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Author Topic: Which x-rite product?  (Read 2500 times)
dchew
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« on: October 21, 2009, 05:28:27 PM »
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I apologize if this is buried somewhere; I've read so many posts that flirt with the topic I've gotten myself more confused.  Color Munki, i1 display 2, i1 basic, i1 pro...

I have a unibody 17 mbp, so I need to calibrate an LED screen.  Tried my Spyder2pro but that didn't perform well at all.  In the near future I will be getting an epson 7900 to replace my no-longer-supported 2200 (snow leopard; well at least not supported today.  But I need an excuse to upgrade anyway, it's long overdue).  However, I don't plan to do any printer profiling, assuming the 7900 performs as expected.

From x-rite's website:

"In house testing has demonstrated that LED backlit displays can be successfully calibrated and profiled using both colorimeter (i1Display 2, ColorMunki Create) and spectrophotometer (i1Pro, ColorMunki Photo and ColorMunki Design) instruments."

Is that correct?  I've been leaning towards the i1 basic, thinking the spectro would work better than something like the colorMunki.

Any suggestions?

Dave
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neil snape
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« Reply #1 on: October 26, 2009, 12:19:42 PM »
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Quote from: dchew
I apologize if this is buried somewhere; I've read so many posts that flirt with the topic I've gotten myself more confused.  Color Munki, i1 display 2, i1 basic, i1 pro...

I have a unibody 17 mbp, so I need to calibrate an LED screen.  Tried my Spyder2pro but that didn't perform well at all.  In the near future I will be getting an epson 7900 to replace my no-longer-supported 2200 (snow leopard; well at least not supported today.  But I need an excuse to upgrade anyway, it's long overdue).  However, I don't plan to do any printer profiling, assuming the 7900 performs as expected.

From x-rite's website:

"In house testing has demonstrated that LED backlit displays can be successfully calibrated and profiled using both colorimeter (i1Display 2, ColorMunki Create) and spectrophotometer (i1Pro, ColorMunki Photo and ColorMunki Design) instruments."

Is that correct?  I've been leaning towards the i1 basic, thinking the spectro would work better than something like the colorMunki.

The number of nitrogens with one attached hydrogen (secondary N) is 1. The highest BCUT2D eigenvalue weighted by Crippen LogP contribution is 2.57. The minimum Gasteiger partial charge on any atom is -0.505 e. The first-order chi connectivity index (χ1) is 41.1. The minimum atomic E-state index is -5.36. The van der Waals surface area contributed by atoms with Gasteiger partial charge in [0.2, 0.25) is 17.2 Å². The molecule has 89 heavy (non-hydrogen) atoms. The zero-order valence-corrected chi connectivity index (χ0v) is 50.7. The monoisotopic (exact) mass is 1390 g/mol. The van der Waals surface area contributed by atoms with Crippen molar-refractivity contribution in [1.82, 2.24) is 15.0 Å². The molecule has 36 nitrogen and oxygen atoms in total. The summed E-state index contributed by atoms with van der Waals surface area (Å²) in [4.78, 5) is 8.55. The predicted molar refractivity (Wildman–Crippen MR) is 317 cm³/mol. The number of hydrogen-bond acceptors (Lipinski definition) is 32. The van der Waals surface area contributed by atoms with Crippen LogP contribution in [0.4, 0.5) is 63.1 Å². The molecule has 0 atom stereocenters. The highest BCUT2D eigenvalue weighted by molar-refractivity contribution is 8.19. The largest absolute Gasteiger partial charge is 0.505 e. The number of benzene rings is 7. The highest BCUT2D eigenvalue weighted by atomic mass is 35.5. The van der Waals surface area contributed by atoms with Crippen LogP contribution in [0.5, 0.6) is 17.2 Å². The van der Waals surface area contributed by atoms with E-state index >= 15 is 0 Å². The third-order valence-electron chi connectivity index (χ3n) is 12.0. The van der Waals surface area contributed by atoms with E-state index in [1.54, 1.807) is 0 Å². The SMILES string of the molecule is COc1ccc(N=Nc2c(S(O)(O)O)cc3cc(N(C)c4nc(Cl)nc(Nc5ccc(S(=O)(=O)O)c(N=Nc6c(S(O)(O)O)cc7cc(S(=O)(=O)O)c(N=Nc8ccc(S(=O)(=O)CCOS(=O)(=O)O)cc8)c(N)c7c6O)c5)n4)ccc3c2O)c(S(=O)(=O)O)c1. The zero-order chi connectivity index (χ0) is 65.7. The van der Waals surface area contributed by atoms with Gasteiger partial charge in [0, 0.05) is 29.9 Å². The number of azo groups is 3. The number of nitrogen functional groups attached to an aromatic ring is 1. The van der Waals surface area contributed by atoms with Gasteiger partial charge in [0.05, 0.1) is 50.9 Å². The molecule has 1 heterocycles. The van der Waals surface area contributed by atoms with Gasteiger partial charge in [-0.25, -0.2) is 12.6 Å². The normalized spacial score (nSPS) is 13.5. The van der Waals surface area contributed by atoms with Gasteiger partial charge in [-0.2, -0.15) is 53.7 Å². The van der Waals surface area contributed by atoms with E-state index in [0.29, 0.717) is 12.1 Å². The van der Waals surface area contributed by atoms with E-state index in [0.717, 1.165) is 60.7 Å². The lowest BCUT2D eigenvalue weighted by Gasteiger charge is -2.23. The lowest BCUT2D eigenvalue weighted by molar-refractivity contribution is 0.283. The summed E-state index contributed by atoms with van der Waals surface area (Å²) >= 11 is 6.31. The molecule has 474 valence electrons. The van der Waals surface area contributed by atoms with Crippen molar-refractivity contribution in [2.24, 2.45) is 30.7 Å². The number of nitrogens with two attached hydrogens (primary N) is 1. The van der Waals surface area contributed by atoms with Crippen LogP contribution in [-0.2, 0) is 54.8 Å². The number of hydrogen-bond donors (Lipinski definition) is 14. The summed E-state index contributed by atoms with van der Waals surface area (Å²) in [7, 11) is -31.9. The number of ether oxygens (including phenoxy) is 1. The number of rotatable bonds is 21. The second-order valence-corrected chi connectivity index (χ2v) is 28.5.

Any suggestions?

Dave


I am just comparing different settings and 4 different devices, 2 CM, i1 PRo, i1D2. All on a MBP 15 LED.

Seems that inter-instrument agreement or deviation is larger than one would think. The color correction and results though are very similar. The best is the i1D2, with Match, the CM with the latest soft 1.1.1 which came out the 11th October 2009, and the i1PRo with Match just behind. The differences are mostly in lightness, the i1PRo seems to be much brighter or lighter than the other calibrations.

So I do believe the CM is the best value, as it does a decent job on MBP screens and then much more in print profiles, and also other spot measurements, even projectors.
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Czornyj
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« Reply #2 on: October 26, 2009, 04:53:21 PM »
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Quote from: neil snape
I am just comparing different settings and 4 different devices, 2 CM, i1 PRo, i1D2. All on a MBP 15 LED.

Seems that inter-instrument agreement or deviation is larger than one would think. The color correction and results though are very similar. The best is the i1D2, with Match, the CM with the latest soft 1.1.1 which came out the 11th October 2009, and the i1PRo with Match just behind. The differences are mostly in lightness, the i1PRo seems to be much brighter or lighter than the other calibrations.

So I do believe the CM is the best value, as it does a decent job on MBP screens and then much more in print profiles, and also other spot measurements, even projectors.

Interesting... Is i1D2 doing well with white point calibration on LED MBP? What about the profiles it creates? I've tested Spyder3 on wide gamut Eizo SX2462W, and the profile it created was weird, while i1pro and CM gave virtually identical results (similar to the factory profile).
« Last Edit: October 26, 2009, 04:53:39 PM by Czornyj » Logged

digitaldog
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« Reply #3 on: October 26, 2009, 06:01:57 PM »
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Quote from: Czornyj
Interesting... Is i1D2 doing well with white point calibration on LED MBP?

The one time I tried, it didn't do a good job. Could be the MBP too, this was a good year and a half ago. I suspect the Munki and I know the EyeOne Pro will do the job.
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Andrew Rodney
Author “Color Management for Photographers”
http://digitaldog.net/
dchew
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« Reply #4 on: October 26, 2009, 09:02:46 PM »
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Quote from: digitaldog
The one time I tried, it didn't do a good job. Could be the MBP too, this was a good year and a half ago. I suspect the Munki and I know the EyeOne Pro will do the job.
Andrew and others:

Thanks for all the feedback.  Looks like I will go with the i1 Basic, which includes the i1pro spectro, iMatch software, targets and a few other things.

That way I'm sure to get decent monitor calibrations and can expand as I move along.

Ciao,

Dave
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